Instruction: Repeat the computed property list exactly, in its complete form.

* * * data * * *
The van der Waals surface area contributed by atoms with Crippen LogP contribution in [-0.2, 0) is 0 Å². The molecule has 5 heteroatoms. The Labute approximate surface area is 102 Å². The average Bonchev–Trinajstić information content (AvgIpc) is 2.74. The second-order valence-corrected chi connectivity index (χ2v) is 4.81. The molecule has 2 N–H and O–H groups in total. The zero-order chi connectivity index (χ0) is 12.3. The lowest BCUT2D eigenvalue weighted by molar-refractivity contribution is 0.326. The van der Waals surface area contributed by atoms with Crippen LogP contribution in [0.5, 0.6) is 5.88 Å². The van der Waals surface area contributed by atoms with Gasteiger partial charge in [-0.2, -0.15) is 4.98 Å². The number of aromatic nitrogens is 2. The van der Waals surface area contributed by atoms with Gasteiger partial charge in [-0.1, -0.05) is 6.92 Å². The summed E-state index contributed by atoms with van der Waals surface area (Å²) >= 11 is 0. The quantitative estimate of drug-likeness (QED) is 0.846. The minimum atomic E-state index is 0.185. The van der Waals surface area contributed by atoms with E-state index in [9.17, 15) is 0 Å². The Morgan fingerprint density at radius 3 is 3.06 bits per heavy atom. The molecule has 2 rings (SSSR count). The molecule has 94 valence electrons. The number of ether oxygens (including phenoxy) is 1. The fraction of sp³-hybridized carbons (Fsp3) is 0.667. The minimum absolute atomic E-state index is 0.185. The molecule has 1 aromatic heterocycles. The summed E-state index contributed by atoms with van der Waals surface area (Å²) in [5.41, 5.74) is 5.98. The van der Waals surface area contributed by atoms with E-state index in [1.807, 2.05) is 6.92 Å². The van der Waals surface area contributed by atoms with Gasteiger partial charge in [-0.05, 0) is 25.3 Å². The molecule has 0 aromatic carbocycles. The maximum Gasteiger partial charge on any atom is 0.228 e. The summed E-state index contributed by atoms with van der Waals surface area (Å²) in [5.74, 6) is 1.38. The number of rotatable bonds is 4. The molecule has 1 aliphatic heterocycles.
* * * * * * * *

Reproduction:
The van der Waals surface area contributed by atoms with Crippen LogP contribution in [-0.2, 0) is 0 Å². The molecule has 5 heteroatoms. The Labute approximate surface area is 102 Å². The average Bonchev–Trinajstić information content (AvgIpc) is 2.74. The second-order valence-corrected chi connectivity index (χ2v) is 4.81. The molecule has 2 N–H and O–H groups in total. The zero-order chi connectivity index (χ0) is 12.3. The lowest BCUT2D eigenvalue weighted by molar-refractivity contribution is 0.326. The van der Waals surface area contributed by atoms with Crippen LogP contribution in [0.5, 0.6) is 5.88 Å². The van der Waals surface area contributed by atoms with Gasteiger partial charge in [-0.2, -0.15) is 4.98 Å². The number of aromatic nitrogens is 2. The van der Waals surface area contributed by atoms with Gasteiger partial charge in [-0.1, -0.05) is 6.92 Å². The summed E-state index contributed by atoms with van der Waals surface area (Å²) >= 11 is 0. The quantitative estimate of drug-likeness (QED) is 0.846. The minimum atomic E-state index is 0.185. The van der Waals surface area contributed by atoms with E-state index in [9.17, 15) is 0 Å². The Morgan fingerprint density at radius 3 is 3.06 bits per heavy atom. The molecule has 2 rings (SSSR count). The molecule has 94 valence electrons. The number of ether oxygens (including phenoxy) is 1. The fraction of sp³-hybridized carbons (Fsp3) is 0.667. The minimum absolute atomic E-state index is 0.185. The molecule has 1 aromatic heterocycles. The summed E-state index contributed by atoms with van der Waals surface area (Å²) in [5.41, 5.74) is 5.98. The van der Waals surface area contributed by atoms with E-state index in [1.807, 2.05) is 6.92 Å². The van der Waals surface area contributed by atoms with Gasteiger partial charge in [-0.05, 0) is 25.3 Å². The molecule has 0 aromatic carbocycles. The maximum Gasteiger partial charge on any atom is 0.228 e. The summed E-state index contributed by atoms with van der Waals surface area (Å²) in [5.74, 6) is 1.38. The number of rotatable bonds is 4. The molecule has 1 aliphatic heterocycles.